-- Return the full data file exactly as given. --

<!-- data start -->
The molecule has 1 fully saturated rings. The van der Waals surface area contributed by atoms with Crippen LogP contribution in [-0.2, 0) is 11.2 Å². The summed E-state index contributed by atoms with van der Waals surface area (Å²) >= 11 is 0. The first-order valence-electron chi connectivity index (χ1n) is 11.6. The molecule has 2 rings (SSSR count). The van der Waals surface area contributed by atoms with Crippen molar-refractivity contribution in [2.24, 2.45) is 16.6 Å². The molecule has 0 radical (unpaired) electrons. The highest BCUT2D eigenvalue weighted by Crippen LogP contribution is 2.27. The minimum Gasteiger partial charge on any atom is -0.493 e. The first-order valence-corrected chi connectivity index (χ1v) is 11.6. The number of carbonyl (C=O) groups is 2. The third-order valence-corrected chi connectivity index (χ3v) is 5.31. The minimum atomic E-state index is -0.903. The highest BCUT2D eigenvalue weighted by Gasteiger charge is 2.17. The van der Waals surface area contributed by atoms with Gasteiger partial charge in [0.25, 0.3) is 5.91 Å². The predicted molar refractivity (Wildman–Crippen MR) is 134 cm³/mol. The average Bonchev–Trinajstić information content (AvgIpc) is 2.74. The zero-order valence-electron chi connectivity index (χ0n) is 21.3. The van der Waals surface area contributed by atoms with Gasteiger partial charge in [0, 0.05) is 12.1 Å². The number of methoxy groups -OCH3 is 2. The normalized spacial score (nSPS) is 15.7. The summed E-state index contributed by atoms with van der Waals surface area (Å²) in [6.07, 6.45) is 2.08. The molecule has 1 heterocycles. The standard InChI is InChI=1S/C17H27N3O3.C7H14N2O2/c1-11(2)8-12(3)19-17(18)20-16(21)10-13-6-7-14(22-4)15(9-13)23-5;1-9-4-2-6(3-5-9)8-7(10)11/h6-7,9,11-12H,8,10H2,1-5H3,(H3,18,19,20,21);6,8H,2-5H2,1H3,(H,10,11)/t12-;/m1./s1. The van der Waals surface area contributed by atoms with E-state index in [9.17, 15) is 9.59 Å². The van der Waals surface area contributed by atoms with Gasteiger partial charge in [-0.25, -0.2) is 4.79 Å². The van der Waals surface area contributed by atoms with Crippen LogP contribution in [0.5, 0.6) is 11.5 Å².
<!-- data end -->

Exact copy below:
The molecule has 1 fully saturated rings. The van der Waals surface area contributed by atoms with Crippen LogP contribution in [-0.2, 0) is 11.2 Å². The summed E-state index contributed by atoms with van der Waals surface area (Å²) >= 11 is 0. The first-order valence-electron chi connectivity index (χ1n) is 11.6. The molecule has 2 rings (SSSR count). The van der Waals surface area contributed by atoms with Crippen molar-refractivity contribution in [2.24, 2.45) is 16.6 Å². The molecule has 0 radical (unpaired) electrons. The highest BCUT2D eigenvalue weighted by Crippen LogP contribution is 2.27. The minimum Gasteiger partial charge on any atom is -0.493 e. The first-order valence-corrected chi connectivity index (χ1v) is 11.6. The number of carbonyl (C=O) groups is 2. The third-order valence-corrected chi connectivity index (χ3v) is 5.31. The minimum atomic E-state index is -0.903. The highest BCUT2D eigenvalue weighted by Gasteiger charge is 2.17. The van der Waals surface area contributed by atoms with Gasteiger partial charge in [0.25, 0.3) is 5.91 Å². The predicted molar refractivity (Wildman–Crippen MR) is 134 cm³/mol. The average Bonchev–Trinajstić information content (AvgIpc) is 2.74. The zero-order valence-electron chi connectivity index (χ0n) is 21.3. The van der Waals surface area contributed by atoms with Gasteiger partial charge in [0, 0.05) is 12.1 Å². The number of methoxy groups -OCH3 is 2. The normalized spacial score (nSPS) is 15.7. The summed E-state index contributed by atoms with van der Waals surface area (Å²) in [6.07, 6.45) is 2.08. The molecule has 1 heterocycles. The standard InChI is InChI=1S/C17H27N3O3.C7H14N2O2/c1-11(2)8-12(3)19-17(18)20-16(21)10-13-6-7-14(22-4)15(9-13)23-5;1-9-4-2-6(3-5-9)8-7(10)11/h6-7,9,11-12H,8,10H2,1-5H3,(H3,18,19,20,21);6,8H,2-5H2,1H3,(H,10,11)/t12-;/m1./s1. The van der Waals surface area contributed by atoms with E-state index in [9.17, 15) is 9.59 Å². The van der Waals surface area contributed by atoms with Gasteiger partial charge in [-0.25, -0.2) is 4.79 Å². The van der Waals surface area contributed by atoms with Crippen LogP contribution in [0.5, 0.6) is 11.5 Å².